Jaspers Seek the Good Life Off the Grid in Maine

A new Study Away program asks students to consider grand questions in the great outdoors through a religious studies course taught by Philip Francis, Ph.D.

Horan Bridge“I went to the woods because I wished to live deliberately, to front only the essential facts of life. And see if I could not learn what it had to teach, and not, when I came to die, discover I had not lived.”

Using perhaps the most iconic quote from Henry David Thoreau’s Walden as their guide, 12 Manhattan students traded in the commotion of city life for the serenity of woods and water this summer.

Led by Philip Francis, Ph.D., assistant professor of religious studies, The Good Life: Religion and the Environment (RELS 377), took students to Georgetown Island off the coast of Maine for two weeks to examine the tradition of returning to nature in the context of classical literature.

“The idea for the course was simple,” says Francis, who grew up in those very woods, after his parents left New York City as part of the “back to the land” movement in the 1970s. “Fifteen days to step away from city life, read and reflect on the most important question, ‘what constitutes the good life?’”

Leaving the Concrete Jungle

Going straight to the source, the trip began in Concord, Mass.

The group paid homage to both Thoreau and Ralph Waldo Emerson at Sleepy Hollow Cemetery, and visited Thoreau’s famous fresh air getaway at nearby Walden Pond, an ideal place to begin considering the course’s central question. 

“The idea of the good life for me prior to the trip was based on success — whether it be money or happiness or a combination of both,” says Michael Monaco ’18, a marketing major and commuter student from the Bronx. “My strong connection with nature and my inner thoughts was something that I had never experienced before.”

By sunset, the class arrived in Bath, Maine, and boarded a lobster boat for Georgetown Island. Francis’ parents, Sam and Ruth, welcomed them with dinner and thought-provoking conversations about the challenges and benefits of returning to nature to live simply.

These students came alive up there in a way I have never seen them do so in the classroom.

Settling into their quaint cottages, students jotted down their initial thoughts in hand-written journals, forgoing laptops, which were happily left at home.

The class spent its first few days away learning the lay of the land by walking through the woods, just as Thoreau intended. A windy six-mile canoe trip to Perkins Island proved adventurous for those more used to navigating the 1 train than the wilderness.

“My favorite part of the trip was stepping out of my comfort zone,” says Jaclyn Marchetta ’18, a chemical engineering major from Long Island. “No matter what situation you’re in, it’s always an opportunity to find out more about yourself.”

Choosing Your Own Adventure

To help guide students through the writings of Thoreau, Annie Dillard (Pilgrim at Tinker Creek) and contemporary back to the land-ers Helen and Scott Nearing (The Good Life), among others, Francis coupled key concepts — spirituality, self-reliance and simplicity — with hands-on activities each day — gardening, woodworking or baking bread from scratch.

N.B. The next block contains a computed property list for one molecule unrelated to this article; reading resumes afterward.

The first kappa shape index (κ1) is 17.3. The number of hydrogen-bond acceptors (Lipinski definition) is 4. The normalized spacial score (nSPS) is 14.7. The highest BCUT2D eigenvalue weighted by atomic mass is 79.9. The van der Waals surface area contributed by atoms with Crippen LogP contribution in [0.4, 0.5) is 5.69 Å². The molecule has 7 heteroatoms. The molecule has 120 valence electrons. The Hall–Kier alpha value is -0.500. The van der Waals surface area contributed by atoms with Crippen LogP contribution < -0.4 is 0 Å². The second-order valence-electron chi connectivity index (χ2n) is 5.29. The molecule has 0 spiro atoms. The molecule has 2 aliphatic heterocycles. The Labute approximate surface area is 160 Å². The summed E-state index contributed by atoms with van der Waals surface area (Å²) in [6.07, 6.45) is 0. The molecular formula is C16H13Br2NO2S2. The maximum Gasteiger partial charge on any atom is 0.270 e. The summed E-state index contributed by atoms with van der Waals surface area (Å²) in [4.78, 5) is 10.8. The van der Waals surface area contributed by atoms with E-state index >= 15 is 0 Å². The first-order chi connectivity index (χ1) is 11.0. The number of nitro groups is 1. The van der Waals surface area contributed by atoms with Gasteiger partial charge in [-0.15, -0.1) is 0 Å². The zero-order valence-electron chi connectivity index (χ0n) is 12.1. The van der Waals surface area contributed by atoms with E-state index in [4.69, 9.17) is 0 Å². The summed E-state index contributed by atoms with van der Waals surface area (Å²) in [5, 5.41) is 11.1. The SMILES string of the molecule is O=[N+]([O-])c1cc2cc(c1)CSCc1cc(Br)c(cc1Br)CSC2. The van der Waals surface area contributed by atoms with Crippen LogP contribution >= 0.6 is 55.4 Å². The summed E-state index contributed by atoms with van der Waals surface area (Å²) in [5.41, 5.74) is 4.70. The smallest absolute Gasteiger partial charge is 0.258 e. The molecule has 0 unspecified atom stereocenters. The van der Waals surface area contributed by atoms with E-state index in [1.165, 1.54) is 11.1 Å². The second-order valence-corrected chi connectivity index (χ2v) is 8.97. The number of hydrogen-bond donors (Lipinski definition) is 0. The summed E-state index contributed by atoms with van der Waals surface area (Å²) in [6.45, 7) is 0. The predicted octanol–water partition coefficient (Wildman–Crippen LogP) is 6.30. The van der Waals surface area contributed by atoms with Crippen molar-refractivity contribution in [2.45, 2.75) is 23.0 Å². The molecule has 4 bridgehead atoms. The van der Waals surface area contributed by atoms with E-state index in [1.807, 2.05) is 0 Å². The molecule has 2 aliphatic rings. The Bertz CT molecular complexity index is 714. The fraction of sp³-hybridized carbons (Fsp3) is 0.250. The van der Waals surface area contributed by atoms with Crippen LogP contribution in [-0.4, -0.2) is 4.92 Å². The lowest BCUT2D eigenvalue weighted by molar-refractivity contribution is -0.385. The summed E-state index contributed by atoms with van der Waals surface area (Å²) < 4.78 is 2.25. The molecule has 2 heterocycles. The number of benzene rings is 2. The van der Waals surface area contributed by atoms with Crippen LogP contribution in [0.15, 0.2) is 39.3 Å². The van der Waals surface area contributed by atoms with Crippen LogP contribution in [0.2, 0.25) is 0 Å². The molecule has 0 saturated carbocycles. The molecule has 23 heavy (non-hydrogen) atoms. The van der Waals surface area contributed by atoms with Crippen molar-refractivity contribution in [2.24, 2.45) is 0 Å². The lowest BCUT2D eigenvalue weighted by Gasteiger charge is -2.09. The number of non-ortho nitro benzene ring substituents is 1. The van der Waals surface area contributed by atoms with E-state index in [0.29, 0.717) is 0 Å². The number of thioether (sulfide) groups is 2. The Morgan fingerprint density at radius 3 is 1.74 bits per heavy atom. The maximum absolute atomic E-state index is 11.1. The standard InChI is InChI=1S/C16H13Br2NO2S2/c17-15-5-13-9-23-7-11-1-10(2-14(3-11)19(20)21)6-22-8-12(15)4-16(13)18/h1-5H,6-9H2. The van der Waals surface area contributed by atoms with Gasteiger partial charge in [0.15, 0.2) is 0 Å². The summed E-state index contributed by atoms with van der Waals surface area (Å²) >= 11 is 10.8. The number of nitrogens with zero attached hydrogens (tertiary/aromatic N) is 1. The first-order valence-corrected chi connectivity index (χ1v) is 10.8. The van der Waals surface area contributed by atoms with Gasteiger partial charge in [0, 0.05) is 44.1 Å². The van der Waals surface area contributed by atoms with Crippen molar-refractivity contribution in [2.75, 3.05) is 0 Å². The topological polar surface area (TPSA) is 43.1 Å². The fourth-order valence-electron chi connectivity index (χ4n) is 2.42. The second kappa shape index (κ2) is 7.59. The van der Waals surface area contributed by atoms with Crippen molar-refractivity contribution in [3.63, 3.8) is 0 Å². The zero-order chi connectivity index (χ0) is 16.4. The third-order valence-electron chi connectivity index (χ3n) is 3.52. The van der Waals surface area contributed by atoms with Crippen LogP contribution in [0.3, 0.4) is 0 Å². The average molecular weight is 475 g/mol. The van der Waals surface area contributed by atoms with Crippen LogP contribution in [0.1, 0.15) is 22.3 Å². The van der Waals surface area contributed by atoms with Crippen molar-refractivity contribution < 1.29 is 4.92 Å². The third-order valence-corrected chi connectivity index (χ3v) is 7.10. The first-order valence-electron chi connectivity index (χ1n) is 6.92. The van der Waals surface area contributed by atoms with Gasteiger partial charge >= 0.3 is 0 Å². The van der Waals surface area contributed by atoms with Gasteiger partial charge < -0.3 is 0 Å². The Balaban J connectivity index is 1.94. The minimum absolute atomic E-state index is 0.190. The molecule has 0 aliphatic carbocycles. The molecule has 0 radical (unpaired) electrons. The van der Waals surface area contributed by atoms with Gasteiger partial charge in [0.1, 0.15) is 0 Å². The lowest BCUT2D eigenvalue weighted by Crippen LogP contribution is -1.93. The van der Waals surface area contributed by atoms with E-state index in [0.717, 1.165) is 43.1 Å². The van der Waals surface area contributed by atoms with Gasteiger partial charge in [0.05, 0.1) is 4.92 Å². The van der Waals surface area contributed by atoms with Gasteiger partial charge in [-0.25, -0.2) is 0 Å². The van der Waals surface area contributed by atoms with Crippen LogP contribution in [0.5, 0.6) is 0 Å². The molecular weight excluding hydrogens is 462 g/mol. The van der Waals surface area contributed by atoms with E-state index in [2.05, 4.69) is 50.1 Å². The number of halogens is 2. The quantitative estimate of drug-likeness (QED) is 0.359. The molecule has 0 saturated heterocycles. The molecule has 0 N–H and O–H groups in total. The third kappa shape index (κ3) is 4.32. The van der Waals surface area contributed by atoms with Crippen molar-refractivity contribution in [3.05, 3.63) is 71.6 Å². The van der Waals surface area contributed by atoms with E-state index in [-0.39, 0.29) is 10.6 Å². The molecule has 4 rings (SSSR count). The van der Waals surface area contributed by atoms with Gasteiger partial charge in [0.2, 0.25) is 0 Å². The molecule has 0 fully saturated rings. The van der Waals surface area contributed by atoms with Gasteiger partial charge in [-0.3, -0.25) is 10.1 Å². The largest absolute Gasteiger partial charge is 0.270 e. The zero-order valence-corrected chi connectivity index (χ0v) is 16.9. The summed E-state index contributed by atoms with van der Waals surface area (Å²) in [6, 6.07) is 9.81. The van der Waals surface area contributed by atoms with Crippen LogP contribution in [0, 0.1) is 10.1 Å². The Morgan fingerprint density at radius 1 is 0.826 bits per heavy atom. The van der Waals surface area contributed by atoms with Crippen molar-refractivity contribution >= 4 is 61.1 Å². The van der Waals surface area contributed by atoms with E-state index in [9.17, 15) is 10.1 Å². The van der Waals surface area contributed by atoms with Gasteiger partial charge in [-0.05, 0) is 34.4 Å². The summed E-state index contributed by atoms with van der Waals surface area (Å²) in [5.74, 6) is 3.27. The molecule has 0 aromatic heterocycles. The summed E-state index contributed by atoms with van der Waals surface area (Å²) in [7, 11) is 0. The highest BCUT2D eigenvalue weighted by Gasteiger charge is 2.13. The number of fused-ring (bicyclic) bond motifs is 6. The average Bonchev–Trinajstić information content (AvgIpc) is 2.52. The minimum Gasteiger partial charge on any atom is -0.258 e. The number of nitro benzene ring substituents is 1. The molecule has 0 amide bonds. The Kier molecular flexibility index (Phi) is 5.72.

A lecture and meditation session led by Justin Park, a Buddhist priest and wilderness guide, prompted the group to discuss religion and its connection to nature, while a special Back to the Land panel with three local couples opened up conversation about choosing your own adventure, learning from your mistakes and adapting.

“These students came alive up there in a way I have never seen them do so in the classroom,” Francis says. “I saw parts of their intellect and critical thinking and sense of adventure fuse with our lived experiences.”

Perhaps one of the most difficult but rewarding days was an exercise in solitude and silence. Students spent a stormy five hours alone on separate islands in Georgetown’s grand network of rivers, enveloped in self-reflection and surrounded by nature.

“The power of being aware of your thoughts in solitude leads to answers to the big questions we are trying to figure out,” Marchetta says. “I came to the realization that the good life is different for everyone. It’s a journey to find out who you truly are and what you believe in.”

Just as important as exploring solitude was finding community. Before heading back to New York, the class celebrated with a traditional lobster bake and presented their findings from the past 15 days. Francis says he is eager to make the trip an annual addition to the course catalog.

“One of the best things I gained from this trip was a group of great friends,” Monaco says. “Most commuters agree that it can sometimes be difficult to get involved and make new friends. I also gained a better sense of what life is like outside of the city. I had never experienced such a unique lifestyle before. The good life to me now is being able to worry less and enjoy life more.”

To read more about the trip, visit jaspersabroad.blogspot.com.

By Julie Benns